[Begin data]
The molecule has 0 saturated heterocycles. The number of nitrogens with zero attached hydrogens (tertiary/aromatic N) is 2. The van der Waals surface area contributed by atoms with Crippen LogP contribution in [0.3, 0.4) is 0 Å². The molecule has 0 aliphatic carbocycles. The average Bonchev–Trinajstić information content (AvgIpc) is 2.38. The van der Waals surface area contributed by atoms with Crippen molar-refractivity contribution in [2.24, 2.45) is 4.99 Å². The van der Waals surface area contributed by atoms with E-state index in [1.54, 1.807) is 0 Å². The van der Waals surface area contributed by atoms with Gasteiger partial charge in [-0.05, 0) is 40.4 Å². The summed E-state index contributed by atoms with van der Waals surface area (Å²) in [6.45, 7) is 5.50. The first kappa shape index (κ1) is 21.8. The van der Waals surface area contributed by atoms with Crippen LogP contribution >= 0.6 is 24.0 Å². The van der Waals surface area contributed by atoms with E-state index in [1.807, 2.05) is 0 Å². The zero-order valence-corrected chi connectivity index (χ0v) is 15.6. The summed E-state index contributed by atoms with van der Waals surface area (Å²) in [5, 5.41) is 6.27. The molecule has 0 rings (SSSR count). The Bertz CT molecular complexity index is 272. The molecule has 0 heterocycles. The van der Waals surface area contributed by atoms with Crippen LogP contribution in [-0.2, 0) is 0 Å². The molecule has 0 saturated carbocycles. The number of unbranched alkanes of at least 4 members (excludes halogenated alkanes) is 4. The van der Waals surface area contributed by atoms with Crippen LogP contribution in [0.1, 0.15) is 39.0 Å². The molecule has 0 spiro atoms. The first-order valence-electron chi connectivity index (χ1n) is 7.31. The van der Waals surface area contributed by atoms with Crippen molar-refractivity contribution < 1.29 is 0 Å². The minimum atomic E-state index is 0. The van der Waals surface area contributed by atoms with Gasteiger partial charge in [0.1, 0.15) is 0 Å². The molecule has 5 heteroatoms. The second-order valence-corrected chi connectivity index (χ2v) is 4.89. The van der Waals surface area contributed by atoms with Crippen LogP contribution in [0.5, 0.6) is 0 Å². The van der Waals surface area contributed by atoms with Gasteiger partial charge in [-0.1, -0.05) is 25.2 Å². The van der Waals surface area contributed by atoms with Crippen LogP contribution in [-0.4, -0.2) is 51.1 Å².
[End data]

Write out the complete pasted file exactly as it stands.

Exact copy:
The molecule has 0 saturated heterocycles. The number of nitrogens with zero attached hydrogens (tertiary/aromatic N) is 2. The van der Waals surface area contributed by atoms with Crippen LogP contribution in [0.3, 0.4) is 0 Å². The molecule has 0 aliphatic carbocycles. The average Bonchev–Trinajstić information content (AvgIpc) is 2.38. The van der Waals surface area contributed by atoms with Crippen molar-refractivity contribution in [2.24, 2.45) is 4.99 Å². The van der Waals surface area contributed by atoms with E-state index in [1.54, 1.807) is 0 Å². The van der Waals surface area contributed by atoms with Gasteiger partial charge in [-0.05, 0) is 40.4 Å². The summed E-state index contributed by atoms with van der Waals surface area (Å²) in [6.45, 7) is 5.50. The first kappa shape index (κ1) is 21.8. The van der Waals surface area contributed by atoms with Crippen LogP contribution >= 0.6 is 24.0 Å². The van der Waals surface area contributed by atoms with E-state index in [1.807, 2.05) is 0 Å². The zero-order valence-corrected chi connectivity index (χ0v) is 15.6. The summed E-state index contributed by atoms with van der Waals surface area (Å²) in [5, 5.41) is 6.27. The molecule has 0 rings (SSSR count). The Bertz CT molecular complexity index is 272. The molecule has 0 heterocycles. The van der Waals surface area contributed by atoms with Crippen LogP contribution in [-0.2, 0) is 0 Å². The molecule has 0 saturated carbocycles. The number of unbranched alkanes of at least 4 members (excludes halogenated alkanes) is 4. The van der Waals surface area contributed by atoms with Crippen LogP contribution in [0.1, 0.15) is 39.0 Å². The molecule has 0 spiro atoms. The first-order valence-electron chi connectivity index (χ1n) is 7.31. The van der Waals surface area contributed by atoms with Crippen molar-refractivity contribution < 1.29 is 0 Å². The minimum atomic E-state index is 0. The van der Waals surface area contributed by atoms with Gasteiger partial charge in [0.1, 0.15) is 0 Å². The molecule has 5 heteroatoms. The second-order valence-corrected chi connectivity index (χ2v) is 4.89. The van der Waals surface area contributed by atoms with Crippen LogP contribution in [0.5, 0.6) is 0 Å². The van der Waals surface area contributed by atoms with Gasteiger partial charge in [-0.1, -0.05) is 25.2 Å². The van der Waals surface area contributed by atoms with Crippen LogP contribution in [-0.4, -0.2) is 51.1 Å².